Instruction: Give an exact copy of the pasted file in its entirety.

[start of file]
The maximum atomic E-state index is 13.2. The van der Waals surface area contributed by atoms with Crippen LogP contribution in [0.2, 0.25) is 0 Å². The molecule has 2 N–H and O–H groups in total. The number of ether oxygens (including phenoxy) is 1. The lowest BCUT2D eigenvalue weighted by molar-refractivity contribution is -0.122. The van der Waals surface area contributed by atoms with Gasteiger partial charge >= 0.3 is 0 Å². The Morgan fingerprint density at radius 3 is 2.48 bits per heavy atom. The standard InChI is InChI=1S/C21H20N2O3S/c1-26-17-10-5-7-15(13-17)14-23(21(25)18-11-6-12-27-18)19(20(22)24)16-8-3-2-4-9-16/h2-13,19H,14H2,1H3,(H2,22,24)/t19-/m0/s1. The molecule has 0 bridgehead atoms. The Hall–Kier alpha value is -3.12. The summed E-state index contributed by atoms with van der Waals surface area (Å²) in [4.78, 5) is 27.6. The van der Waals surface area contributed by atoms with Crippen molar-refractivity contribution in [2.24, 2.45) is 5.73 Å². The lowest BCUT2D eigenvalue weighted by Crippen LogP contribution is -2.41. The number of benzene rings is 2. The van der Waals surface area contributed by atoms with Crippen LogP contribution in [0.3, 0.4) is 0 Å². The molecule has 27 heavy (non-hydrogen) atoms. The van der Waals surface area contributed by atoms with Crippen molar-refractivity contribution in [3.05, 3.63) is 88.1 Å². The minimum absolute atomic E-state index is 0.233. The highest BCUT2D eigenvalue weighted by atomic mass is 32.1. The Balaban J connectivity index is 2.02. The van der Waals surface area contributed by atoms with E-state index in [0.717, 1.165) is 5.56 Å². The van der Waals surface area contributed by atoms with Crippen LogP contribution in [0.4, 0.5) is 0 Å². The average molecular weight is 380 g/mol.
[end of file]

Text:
The maximum atomic E-state index is 13.2. The van der Waals surface area contributed by atoms with Crippen LogP contribution in [0.2, 0.25) is 0 Å². The molecule has 2 N–H and O–H groups in total. The number of ether oxygens (including phenoxy) is 1. The lowest BCUT2D eigenvalue weighted by molar-refractivity contribution is -0.122. The van der Waals surface area contributed by atoms with Gasteiger partial charge >= 0.3 is 0 Å². The Morgan fingerprint density at radius 3 is 2.48 bits per heavy atom. The standard InChI is InChI=1S/C21H20N2O3S/c1-26-17-10-5-7-15(13-17)14-23(21(25)18-11-6-12-27-18)19(20(22)24)16-8-3-2-4-9-16/h2-13,19H,14H2,1H3,(H2,22,24)/t19-/m0/s1. The molecule has 0 bridgehead atoms. The Hall–Kier alpha value is -3.12. The summed E-state index contributed by atoms with van der Waals surface area (Å²) in [4.78, 5) is 27.6. The van der Waals surface area contributed by atoms with Crippen molar-refractivity contribution in [2.24, 2.45) is 5.73 Å². The lowest BCUT2D eigenvalue weighted by Crippen LogP contribution is -2.41. The number of benzene rings is 2. The van der Waals surface area contributed by atoms with Crippen LogP contribution in [0.3, 0.4) is 0 Å². The molecule has 27 heavy (non-hydrogen) atoms. The van der Waals surface area contributed by atoms with Crippen molar-refractivity contribution in [3.05, 3.63) is 88.1 Å². The minimum absolute atomic E-state index is 0.233. The highest BCUT2D eigenvalue weighted by atomic mass is 32.1. The Balaban J connectivity index is 2.02. The van der Waals surface area contributed by atoms with E-state index in [0.717, 1.165) is 5.56 Å². The van der Waals surface area contributed by atoms with Crippen LogP contribution in [0.4, 0.5) is 0 Å². The average molecular weight is 380 g/mol.